On Writing: Persistence

September 18th

What's at the end of your rainbow?

I have had several inquiries from friends and family in the last month.

“So, is this next book ever going to be done?”

Yes, but not quickly. Or easily. Novel #2 was 60% completed when I realized the perspective was wonky. This is one of several growth points taken from “Under the Same Moon.”  I am rewriting, chapter by chapter.

You know — when you practice, you get better. Novel #2 will be stronger than novel #1 — but this requires buckets of humbling work. I’m taking classes, reading books and editing. (Nothing is so painful as cutting away pages you think are clever, but recognize as unnecessary.)

One of the classes I’m taking includes reading short stories of well-known authors. This week we read Amy Bloom’s, “A Blind Man Can See How Much I Love You.”

She writes, “Sophisticated readers understand that writers work out their anger, their conflicts, their endless grief and rolling list of loss, through their stories. That however mean-spirited or diabolical, it’s only a story. That the darkness in the soul is shaped into type and lies there, brooding and inert, black on the page, and active, dangerous, only in the reader’s mind. Actually harmless. I am not harmless.”

I started writing Novel #2 in 2008 when I was newly running a non-profit for the first time and dating difficult man. Several of the themes from the story come from that period of my life — which was severely lacking in grace. The last four years have provided space from that painful time; I have to dig deep to get to the emotions that were once written across my face. This is fantastic for today’s happiness, my current relationship, etc. — and difficult for writing. You’ve got to relive the anger, conflict and grief that inspired the story. Similarly, the disappointments of working in Mozambique inspired novel #1.

I’d guess most writers use their art as therapy; God knows many of the writers in my varied writing groups are rehashing previous life experiences under the guise of fiction.

To be clear: that is not what I’m doing with Novel #2. But, life is the best source of material. Any author who tells you otherwise is a liar. Real life folks inspire characters. Horrible news clips give creative plot points. Trying emotional times provide the necessary drama to get a story moving.

What's at the end of your rainbow?

One quote in particular rang true at the end of the piece:

“I have made the best and happiest ending that I can in this world, made it out of the flax and netting and leftover trim of someone else’s life, I know, but made it to keep the innocent safe and the guilty punished, and I have made it as the world should be and not as I have found it.”

That’s the joy of writing — making the world as it should be, not as I found it.

The goal is to have Novel #2 ready for final edits by December 31st. To make that happen, I’ve got quite a bit of re-writing to do. Thank you for all of your kind words and encouragement.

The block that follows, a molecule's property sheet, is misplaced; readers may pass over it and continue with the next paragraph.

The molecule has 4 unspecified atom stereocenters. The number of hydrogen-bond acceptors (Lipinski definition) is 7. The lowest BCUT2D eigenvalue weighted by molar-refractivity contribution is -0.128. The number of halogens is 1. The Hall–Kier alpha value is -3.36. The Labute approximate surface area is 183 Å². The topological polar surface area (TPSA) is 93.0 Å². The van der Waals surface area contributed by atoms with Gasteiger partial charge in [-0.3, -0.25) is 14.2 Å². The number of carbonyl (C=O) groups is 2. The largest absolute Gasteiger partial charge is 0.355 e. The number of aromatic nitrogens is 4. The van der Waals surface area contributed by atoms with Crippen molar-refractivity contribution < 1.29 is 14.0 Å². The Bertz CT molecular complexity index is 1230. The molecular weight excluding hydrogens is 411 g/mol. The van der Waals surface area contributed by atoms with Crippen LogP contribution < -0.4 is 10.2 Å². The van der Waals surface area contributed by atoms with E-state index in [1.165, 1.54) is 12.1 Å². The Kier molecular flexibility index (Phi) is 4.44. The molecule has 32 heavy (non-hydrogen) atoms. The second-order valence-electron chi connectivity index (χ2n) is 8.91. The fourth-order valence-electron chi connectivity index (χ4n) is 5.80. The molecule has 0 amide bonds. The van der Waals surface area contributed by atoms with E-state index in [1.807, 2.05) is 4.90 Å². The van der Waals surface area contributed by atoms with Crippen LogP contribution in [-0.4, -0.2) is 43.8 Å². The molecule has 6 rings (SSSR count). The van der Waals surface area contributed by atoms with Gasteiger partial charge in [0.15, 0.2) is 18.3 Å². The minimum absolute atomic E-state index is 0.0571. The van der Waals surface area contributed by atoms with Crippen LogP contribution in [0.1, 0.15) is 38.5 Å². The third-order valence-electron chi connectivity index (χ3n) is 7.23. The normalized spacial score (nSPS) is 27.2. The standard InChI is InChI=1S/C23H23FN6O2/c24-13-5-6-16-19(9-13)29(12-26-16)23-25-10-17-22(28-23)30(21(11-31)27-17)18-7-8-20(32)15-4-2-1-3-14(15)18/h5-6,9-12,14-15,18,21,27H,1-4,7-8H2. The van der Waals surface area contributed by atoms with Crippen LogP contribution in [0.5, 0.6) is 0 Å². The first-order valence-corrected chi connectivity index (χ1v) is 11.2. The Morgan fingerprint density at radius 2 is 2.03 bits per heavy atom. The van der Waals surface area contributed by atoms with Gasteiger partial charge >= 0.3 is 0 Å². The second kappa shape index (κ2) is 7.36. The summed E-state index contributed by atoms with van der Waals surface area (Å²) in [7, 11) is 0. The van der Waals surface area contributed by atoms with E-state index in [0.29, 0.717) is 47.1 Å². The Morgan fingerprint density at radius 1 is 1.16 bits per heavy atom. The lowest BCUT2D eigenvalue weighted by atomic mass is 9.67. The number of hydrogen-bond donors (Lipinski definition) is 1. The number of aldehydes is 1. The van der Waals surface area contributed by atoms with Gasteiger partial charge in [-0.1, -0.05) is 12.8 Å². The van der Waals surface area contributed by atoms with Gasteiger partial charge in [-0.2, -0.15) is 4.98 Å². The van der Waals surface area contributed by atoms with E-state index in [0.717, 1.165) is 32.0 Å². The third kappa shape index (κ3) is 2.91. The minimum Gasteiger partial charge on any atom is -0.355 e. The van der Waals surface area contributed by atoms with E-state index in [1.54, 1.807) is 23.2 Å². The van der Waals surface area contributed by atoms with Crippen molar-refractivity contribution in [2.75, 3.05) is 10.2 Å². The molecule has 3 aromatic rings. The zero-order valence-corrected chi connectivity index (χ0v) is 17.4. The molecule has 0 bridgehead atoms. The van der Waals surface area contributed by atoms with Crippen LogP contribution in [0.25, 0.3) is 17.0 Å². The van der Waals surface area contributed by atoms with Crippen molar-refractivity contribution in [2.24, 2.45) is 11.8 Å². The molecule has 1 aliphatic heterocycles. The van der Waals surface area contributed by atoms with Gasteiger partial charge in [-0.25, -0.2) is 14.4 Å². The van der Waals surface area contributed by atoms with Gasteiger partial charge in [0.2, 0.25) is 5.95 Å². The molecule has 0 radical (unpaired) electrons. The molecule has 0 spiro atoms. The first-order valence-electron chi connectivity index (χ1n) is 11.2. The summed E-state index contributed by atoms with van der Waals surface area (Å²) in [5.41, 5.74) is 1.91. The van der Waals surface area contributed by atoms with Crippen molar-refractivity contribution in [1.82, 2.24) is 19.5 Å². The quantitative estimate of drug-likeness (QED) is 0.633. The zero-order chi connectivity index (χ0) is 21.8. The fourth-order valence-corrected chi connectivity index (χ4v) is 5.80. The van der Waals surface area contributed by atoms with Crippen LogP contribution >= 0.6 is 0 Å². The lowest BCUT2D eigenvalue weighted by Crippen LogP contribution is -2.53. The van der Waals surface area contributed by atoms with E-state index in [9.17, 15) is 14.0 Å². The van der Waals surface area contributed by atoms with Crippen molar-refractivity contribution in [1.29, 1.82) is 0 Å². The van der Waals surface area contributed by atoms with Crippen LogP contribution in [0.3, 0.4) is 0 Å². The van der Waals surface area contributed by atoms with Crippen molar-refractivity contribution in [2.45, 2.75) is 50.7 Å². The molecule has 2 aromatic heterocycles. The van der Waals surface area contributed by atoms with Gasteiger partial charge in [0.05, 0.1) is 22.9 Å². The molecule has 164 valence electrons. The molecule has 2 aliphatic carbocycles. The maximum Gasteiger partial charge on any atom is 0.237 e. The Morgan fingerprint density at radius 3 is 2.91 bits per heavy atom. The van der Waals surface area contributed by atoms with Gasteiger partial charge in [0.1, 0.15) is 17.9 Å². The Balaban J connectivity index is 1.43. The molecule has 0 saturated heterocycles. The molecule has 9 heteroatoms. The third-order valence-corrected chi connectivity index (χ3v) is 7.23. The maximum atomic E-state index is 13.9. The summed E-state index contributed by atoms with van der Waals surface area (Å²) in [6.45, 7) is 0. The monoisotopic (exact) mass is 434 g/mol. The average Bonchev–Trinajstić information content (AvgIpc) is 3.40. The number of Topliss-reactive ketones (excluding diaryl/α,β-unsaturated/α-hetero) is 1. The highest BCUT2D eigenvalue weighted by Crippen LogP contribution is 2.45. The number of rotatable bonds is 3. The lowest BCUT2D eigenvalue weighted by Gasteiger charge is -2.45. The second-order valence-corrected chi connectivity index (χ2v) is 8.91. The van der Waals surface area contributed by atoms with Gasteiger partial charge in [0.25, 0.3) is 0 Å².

That pot of gold? The very best novel I could have written. Not grimacing when someone says they purchased my book. A series of signings where I hand a copy of this story to those same friends and family knowing this time they won’t be returned with editing remarks.

Back to work,

~K

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6 Responses

  1. It’s hard to write and get the emotion out but not have it overpower what you are trying to say. Sometimes it comes out like a tidal wave. Keep working. It will all pay off! We will wait for your next novel! 🙂

  2. Wait, some people handed the finished book back *with editing remarks*?!?

    Unless this was in response to a specific request from you for same, I’d tell those “friends and family” to take their editing remarks and shove them up their too-tightly-clenched butts. It’s a finished work. It stands on its own, warts (such as they may be or appear to anyone) and all.

    Anyone who wants to do unsolicited editing should write their own copy and edit it to their heart’s content. Or, edit someone else’s work and keep their precious, unsolicited opinion to themselves.

    jt

  3. I am so impressed that you manage to do this hard work of writing, rewriting, editing, etc. and still have a full time job, busy social life, garden, etc. I have very little brainpower left at the end of the day. Kudos to your for living your dream – and by all means, take the time you need to make it the best it can be.

  4. BrentBucho September 18, 2012

    ” There is nothing to writing. All you do is sit down at a typewriter and bleed.” ~ Ernest Hemingway~

  5. I look forward to seeing you at Changing Hands again.

  6. Hey, no pressure here. I know that you’ll do this as everything else in your life…..perfectly! And I’m in line to read the final result, coz I’m sure it will be a pleasure.

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